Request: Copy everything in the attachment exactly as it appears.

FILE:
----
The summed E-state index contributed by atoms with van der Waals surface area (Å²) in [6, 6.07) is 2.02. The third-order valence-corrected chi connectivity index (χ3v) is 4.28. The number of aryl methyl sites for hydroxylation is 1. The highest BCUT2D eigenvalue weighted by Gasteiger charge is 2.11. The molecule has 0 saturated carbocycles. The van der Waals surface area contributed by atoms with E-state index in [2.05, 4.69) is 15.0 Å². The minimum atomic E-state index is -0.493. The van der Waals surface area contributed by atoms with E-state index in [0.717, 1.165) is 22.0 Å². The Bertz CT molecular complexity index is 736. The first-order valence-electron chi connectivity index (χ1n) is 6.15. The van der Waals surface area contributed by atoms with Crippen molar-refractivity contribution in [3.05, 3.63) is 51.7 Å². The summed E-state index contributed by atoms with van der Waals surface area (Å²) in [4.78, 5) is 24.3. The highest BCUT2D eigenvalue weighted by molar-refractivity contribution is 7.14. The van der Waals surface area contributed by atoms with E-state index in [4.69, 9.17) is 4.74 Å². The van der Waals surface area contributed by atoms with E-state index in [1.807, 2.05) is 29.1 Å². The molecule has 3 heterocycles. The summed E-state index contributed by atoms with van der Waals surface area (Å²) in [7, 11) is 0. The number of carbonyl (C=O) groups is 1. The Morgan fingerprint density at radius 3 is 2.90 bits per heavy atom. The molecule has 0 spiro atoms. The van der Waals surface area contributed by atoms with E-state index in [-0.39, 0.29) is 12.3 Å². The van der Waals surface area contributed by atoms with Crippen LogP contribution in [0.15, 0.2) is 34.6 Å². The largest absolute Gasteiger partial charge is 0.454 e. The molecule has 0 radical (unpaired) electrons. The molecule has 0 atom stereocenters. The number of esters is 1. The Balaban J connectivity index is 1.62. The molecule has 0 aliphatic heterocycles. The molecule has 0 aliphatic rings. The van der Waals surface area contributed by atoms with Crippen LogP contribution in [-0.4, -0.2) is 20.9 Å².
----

The summed E-state index contributed by atoms with van der Waals surface area (Å²) in [6, 6.07) is 2.02. The third-order valence-corrected chi connectivity index (χ3v) is 4.28. The number of aryl methyl sites for hydroxylation is 1. The highest BCUT2D eigenvalue weighted by Gasteiger charge is 2.11. The molecule has 0 saturated carbocycles. The van der Waals surface area contributed by atoms with E-state index in [2.05, 4.69) is 15.0 Å². The minimum atomic E-state index is -0.493. The van der Waals surface area contributed by atoms with E-state index in [0.717, 1.165) is 22.0 Å². The Bertz CT molecular complexity index is 736. The first-order valence-electron chi connectivity index (χ1n) is 6.15. The van der Waals surface area contributed by atoms with Crippen molar-refractivity contribution in [3.05, 3.63) is 51.7 Å². The summed E-state index contributed by atoms with van der Waals surface area (Å²) in [4.78, 5) is 24.3. The highest BCUT2D eigenvalue weighted by molar-refractivity contribution is 7.14. The van der Waals surface area contributed by atoms with E-state index in [4.69, 9.17) is 4.74 Å². The van der Waals surface area contributed by atoms with E-state index in [1.807, 2.05) is 29.1 Å². The molecule has 3 heterocycles. The summed E-state index contributed by atoms with van der Waals surface area (Å²) in [7, 11) is 0. The number of carbonyl (C=O) groups is 1. The Morgan fingerprint density at radius 3 is 2.90 bits per heavy atom. The molecule has 0 spiro atoms. The van der Waals surface area contributed by atoms with E-state index in [-0.39, 0.29) is 12.3 Å². The van der Waals surface area contributed by atoms with Crippen LogP contribution in [0.15, 0.2) is 34.6 Å². The largest absolute Gasteiger partial charge is 0.454 e. The molecule has 0 radical (unpaired) electrons. The molecule has 0 atom stereocenters. The number of esters is 1. The Balaban J connectivity index is 1.62. The molecule has 0 aliphatic heterocycles. The molecule has 0 aliphatic rings. The van der Waals surface area contributed by atoms with Crippen LogP contribution in [-0.4, -0.2) is 20.9 Å².